The US State Department said in a March 2014 statement that the US had provided more than $512 million in financial support to AMISOM since 2007, and a further $171 million for the development of an “effective and professional Somali National Army.”
In January 2014 the UN Support Office for AMISOM (UNSOA) began providing “non-lethal support to SNA units in front line operations with AMISOM,” Markus Weiss, UNSOA’s coordination and planning officer, told IRIN by email.
After the fall of Barre in 1991 and the disintegration of one of Africa’s largest militaries of the time, Somalia experienced a military vacuum which ushered in the era of the warlords. Its military was first reformed in 2000 by the Transitional National Government (TNG) and then again by the Transitional Federal Government (TFG) in 2004.
“The [UN 2013] resolution limits UNSOA’s support package to the provision of six items or services (food and water, fuel, transport, tents and medical support). The support is subject to conditions, like registration and vetting of SNA troops, compliance with UN policy on human rights, mandatory training on others,” Weiss said.
“So far, UNSOA has supported 3,600 SNA [personnel] in Sector 3 and 1,000 SNA in Sector 4 for training purposes only. Once the training is completed, we expect these troops to engage in joint operations with AMISOM. In Sectors 1 and 5 we are about to start the training while we wait for confirmation from SNA on support to Sector 2. In total, a maximum of 10,900 SNA troops will be supported in the first 12 months.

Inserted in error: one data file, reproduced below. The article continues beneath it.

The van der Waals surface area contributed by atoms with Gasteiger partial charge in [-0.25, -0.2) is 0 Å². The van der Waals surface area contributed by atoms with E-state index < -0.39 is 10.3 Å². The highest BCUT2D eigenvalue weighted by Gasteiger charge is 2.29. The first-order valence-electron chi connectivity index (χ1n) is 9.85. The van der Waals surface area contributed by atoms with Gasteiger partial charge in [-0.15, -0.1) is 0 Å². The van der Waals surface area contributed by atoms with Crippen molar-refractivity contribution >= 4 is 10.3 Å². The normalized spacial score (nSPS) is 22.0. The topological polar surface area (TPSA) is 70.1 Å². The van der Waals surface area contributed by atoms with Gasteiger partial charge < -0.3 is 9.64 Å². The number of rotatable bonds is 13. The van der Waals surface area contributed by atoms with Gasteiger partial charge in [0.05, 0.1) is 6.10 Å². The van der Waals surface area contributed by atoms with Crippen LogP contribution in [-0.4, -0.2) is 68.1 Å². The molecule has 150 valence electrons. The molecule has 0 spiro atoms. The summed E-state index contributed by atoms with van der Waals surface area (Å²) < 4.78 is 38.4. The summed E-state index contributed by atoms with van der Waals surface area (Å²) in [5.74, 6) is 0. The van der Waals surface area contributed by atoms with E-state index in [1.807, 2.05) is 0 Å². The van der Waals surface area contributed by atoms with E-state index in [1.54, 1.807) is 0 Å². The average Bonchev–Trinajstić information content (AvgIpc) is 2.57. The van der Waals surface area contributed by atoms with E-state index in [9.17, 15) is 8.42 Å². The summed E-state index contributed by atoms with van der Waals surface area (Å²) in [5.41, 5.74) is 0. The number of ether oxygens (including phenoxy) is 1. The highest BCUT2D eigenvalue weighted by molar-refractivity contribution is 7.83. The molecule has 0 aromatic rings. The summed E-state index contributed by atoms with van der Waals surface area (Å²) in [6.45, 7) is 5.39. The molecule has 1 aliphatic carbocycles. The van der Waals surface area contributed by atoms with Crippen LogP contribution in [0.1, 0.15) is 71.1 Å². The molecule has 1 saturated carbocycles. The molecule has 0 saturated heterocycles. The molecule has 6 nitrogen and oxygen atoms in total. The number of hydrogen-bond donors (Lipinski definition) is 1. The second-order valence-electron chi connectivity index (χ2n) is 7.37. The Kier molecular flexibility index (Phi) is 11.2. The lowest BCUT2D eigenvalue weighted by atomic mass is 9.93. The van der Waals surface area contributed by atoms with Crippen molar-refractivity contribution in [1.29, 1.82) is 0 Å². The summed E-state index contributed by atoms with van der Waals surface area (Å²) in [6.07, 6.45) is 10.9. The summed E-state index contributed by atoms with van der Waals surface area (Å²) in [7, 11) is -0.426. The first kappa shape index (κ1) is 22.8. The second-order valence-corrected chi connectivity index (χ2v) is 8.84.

“It is still in the early stages of UNSOA’s support to SNA, but we expect this project to gather pace in the second half of 2014,” he said.
Yaro dismisses any suggestion that clan loyalties among SNA personnel, or poor pay ($100 a month plus $30 for food – stipends provided by the US and Italy), impede the operational readiness of his soldiers, but it is a view not shared by their military partners AMISOM.
“Clan loyalty is a big problem. SNA [operations] are restricted by clan influence. The police is especially clan-based, although the army is a little better. The SNA leadership is also very weak,” Col Gebrehaweria Fitwi, the Ethiopian force civil-military coordinator in Sector 3, told IRIN.
There are eight SNA battalions in Sector 3: four based in Baidoa, and two each in Bakool and Gedo. A battalion is considered the smallest military formation capable of independent operations – provided they have the necessary equipment – and can vary in size from 300 to 1,200 soldiers.